An audience of some 150 people gathered at Los Angeles' Museum of Tolerance on Wednesday for a private screening of graphic footage of Hamas' attacks against Israel last month, titled "Bearing Witness to the October 7th Massacre."
The gruesome scenes of violence committed against Israeli men, women and children were compiled by the Israel Defense Forces and mostly captured by Hamas militants' body cameras and cellphones. More than 1,400 Israelis were killed in the attacks and more than 240 were taken hostage, Israel says.
As the audience watched the video, which has been screened in recent weeks in various countries for world leaders, ambassadors, diplomats and journalists covering the Israel-Hamas war, the mood was somber. Some wept, gasped and cried out at the most horrific sequences, including extensive footage from a music festival where some 300 people were killed.
Support for Israel has historically been strong in Hollywood, and with the conflict in the Middle East causing deep divisions in the entertainment industry and across the globe, Wednesday's screening was aimed at shoring up that backing.
Publicist Melissa Zukerman, who helped coordinate the event, noted the "showbiz crowd" in attendance, which included a number of producers, agents and executives, though no celebrities were present — including Israeli actress Gal Gadot, who had reportedly been involved in organizing the screening. One factor that may have affected Hollywood turnout was the announcement Wednesday afternoon of a deal between the Screen Actors Guild-American Federation of Television and Radio Artists and the studios, apparently ending more than six months of labor strife in the entertainment industry.
Introducing the footage, Gilad Erdan, Israel’s ambassador to the United Nations, told the audience, “This video will change the way you view the Middle East and it will change the way you view the war in Gaza. Israel, dear friends, is fighting for her future. And I'm here tonight to urge you to support Israel in this fight against sheer evil until we eradicate Hamas.”
With tensions over the conflict running high, the screening also drew about 50 protesters to the museum, located at the corner of Roxbury Drive and Pico Boulevard. At times, the demonstrations grew tense, with shouting matches breaking out between pro-Israeli and pro-Palestinian groups, who were separated by Los Angeles Police Department officers.
Some demonstrators waved U.S. and Israeli flags, and a woman used a bullhorn to chant, “Bring them home,” a reference to the Israeli hostages. Others held signs that read, “Anti-Zionism ≠ Anti-Semitism” and “The Museum of Tolerance is showing a pro-genocide film.”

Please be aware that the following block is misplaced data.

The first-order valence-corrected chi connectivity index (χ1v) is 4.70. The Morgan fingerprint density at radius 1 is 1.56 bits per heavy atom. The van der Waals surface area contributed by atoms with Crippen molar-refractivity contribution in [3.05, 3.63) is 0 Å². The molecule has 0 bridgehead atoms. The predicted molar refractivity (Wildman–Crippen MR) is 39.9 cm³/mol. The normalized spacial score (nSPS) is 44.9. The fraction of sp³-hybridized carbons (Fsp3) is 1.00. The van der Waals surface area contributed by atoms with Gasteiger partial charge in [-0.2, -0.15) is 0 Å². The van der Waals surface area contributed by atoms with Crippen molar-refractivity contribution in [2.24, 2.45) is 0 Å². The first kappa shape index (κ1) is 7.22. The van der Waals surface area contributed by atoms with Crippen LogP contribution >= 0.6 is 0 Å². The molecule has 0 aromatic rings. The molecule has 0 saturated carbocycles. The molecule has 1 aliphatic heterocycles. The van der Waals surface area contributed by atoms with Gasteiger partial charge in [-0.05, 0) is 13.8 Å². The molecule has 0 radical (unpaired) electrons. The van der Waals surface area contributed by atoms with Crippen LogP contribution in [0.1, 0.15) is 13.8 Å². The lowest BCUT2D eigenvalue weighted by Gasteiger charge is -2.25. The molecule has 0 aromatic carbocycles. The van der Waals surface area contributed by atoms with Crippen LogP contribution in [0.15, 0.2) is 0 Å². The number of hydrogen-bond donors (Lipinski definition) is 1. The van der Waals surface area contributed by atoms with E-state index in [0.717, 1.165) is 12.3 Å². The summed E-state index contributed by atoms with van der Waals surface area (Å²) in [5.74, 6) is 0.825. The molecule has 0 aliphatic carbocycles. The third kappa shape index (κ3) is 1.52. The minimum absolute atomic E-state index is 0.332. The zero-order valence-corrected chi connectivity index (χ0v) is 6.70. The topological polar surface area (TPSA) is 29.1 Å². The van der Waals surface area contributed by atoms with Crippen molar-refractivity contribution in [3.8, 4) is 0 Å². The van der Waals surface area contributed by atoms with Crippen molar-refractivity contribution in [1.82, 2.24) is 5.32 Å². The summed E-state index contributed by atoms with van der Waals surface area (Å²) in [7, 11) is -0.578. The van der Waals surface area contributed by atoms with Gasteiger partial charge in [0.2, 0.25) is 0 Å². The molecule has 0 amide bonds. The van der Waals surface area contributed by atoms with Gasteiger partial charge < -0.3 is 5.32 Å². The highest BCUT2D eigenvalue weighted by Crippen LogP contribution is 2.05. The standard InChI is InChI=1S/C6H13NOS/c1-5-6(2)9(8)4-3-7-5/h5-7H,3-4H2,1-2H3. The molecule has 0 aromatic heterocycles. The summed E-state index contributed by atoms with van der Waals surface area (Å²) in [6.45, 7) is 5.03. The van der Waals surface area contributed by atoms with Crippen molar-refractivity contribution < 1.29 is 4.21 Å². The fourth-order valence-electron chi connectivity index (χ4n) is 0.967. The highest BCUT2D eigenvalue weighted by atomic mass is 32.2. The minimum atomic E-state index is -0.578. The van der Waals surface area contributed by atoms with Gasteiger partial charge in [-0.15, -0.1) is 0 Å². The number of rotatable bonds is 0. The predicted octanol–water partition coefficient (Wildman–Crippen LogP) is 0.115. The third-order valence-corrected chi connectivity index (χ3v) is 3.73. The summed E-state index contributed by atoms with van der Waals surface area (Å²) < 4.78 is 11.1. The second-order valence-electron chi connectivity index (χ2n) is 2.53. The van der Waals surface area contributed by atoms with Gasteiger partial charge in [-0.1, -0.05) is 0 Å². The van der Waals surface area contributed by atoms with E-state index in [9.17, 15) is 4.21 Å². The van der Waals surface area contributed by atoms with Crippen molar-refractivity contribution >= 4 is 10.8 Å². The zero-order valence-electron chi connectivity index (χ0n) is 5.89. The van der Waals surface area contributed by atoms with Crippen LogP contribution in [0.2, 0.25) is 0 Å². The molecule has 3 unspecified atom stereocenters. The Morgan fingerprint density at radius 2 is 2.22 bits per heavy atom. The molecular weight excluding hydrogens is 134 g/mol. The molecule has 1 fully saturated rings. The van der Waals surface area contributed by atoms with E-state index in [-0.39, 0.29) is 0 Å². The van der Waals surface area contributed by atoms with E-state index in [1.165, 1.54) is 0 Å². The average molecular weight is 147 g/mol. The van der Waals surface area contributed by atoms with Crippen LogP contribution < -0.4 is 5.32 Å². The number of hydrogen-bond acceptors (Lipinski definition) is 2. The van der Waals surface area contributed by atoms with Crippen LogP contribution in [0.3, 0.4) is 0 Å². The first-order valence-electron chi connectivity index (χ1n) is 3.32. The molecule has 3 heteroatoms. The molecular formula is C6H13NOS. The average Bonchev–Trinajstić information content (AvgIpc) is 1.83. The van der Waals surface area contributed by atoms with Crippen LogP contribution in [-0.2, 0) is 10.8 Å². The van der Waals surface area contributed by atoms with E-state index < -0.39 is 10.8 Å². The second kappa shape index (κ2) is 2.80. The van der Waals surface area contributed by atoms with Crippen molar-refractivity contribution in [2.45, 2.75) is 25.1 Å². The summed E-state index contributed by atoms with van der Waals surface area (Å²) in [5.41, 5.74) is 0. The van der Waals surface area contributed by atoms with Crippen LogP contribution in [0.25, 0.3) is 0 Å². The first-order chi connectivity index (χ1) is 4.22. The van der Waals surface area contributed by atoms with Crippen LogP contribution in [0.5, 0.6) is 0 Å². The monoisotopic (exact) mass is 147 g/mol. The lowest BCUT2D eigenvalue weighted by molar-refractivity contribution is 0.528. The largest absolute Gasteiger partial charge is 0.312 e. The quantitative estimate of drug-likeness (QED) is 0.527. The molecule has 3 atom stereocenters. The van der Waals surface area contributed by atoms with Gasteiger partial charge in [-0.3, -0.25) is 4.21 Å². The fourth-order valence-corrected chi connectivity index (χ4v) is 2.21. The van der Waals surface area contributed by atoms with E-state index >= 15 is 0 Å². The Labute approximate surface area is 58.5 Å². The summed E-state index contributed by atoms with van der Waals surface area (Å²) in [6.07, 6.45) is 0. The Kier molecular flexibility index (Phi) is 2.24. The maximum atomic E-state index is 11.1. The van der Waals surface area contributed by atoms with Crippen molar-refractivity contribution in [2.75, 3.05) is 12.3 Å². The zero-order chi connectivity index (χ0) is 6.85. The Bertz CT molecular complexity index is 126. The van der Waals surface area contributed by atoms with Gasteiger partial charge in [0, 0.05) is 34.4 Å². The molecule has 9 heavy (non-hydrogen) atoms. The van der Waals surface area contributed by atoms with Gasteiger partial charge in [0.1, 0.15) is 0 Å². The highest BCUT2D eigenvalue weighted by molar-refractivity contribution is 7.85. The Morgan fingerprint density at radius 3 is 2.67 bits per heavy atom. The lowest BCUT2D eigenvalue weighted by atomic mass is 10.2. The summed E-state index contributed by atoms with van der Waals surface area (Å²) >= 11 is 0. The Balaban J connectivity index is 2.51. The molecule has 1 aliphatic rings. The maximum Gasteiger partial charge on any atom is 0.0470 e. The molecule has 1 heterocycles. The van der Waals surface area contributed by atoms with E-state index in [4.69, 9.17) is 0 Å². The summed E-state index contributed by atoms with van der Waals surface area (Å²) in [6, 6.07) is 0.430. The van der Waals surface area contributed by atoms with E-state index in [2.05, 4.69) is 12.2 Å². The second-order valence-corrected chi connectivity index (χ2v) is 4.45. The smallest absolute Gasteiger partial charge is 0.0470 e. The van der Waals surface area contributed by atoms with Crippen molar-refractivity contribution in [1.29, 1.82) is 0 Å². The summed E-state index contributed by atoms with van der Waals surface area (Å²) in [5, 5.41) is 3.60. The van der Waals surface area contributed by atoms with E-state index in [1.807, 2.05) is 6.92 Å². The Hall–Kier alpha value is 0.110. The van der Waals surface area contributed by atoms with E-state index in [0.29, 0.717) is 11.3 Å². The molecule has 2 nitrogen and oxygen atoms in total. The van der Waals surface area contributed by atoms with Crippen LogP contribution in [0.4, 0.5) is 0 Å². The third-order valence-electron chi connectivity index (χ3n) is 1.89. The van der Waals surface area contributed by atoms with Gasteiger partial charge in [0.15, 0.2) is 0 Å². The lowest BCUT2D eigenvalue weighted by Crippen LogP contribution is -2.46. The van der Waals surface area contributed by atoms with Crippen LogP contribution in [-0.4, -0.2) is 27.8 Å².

Miguel Angel Arias, 33, whose wife is Palestinian, was among those demonstrating against the private screening at the museum. He said he believes the footage will be used to justify the killing of innocent Palestinians. More than 10,500 people have been killed in Israel's bombardment of the Gaza Strip in response to the Oct. 7 attacks, two-thirds of them women and children, according to the Hamas-run Health Ministry.
“You have a film that is being shown at a time when people are calling for a cease-fire,” Arias said. “The screening is only for a few privileged people and it doesn’t lead to conversation.”
The event was organized with the help of two advocacy groups — the American Jewish Committee and the Anti-Defamation League — as part of an effort to return the focus to the Hamas attacks that started the war.
A screening of the Oct. 7 footage was held Tuesday in New York at the headquarters of the AJC. Others are likely to follow in the weeks ahead as supporters of Israel's military response seek to shape public opinion amid growing pressure from allies including the Group of 7 nations for "humanitarian pauses" in the conflict.
"Bearing witness to this footage should make unmistakably clear that the barbaric attack by Hamas upon innocent men, women, children, the elderly and the infirm is something that is beyond the pale of how human beings should treat one another," Richard Hirschhaut, Los Angeles director of the American Jewish Committee, said before the screening. "That imagery needs to stand apart from political expression and from deeply held viewpoints, whether one is pro-Palestinian or pro-Israel."
In the wake of the death of a 69-year-old Jewish man Sunday following a confrontation at a protest over the war in Thousand Oaks, extra precautions were put in place for Wednesday's screening. The heavy security inside as well as outside the screening included a metal detector and bomb-detecting devices upon entry to the parking garage.
Still, Hirschhaut said that those protesting the screening had every right to do so. "That's the social contract in America," he said. "We should be able to fervently disagree but do so in a way that's civil and respectful of one another's rights. Let this weekend's tragedy be a lesson that the rhetoric and the vitriol must be ratcheted down."
Times staff writers Jeremy Childs, Jeong Park and Ruben Vives contributed to this report.
This story originally appeared in Los Angeles Times.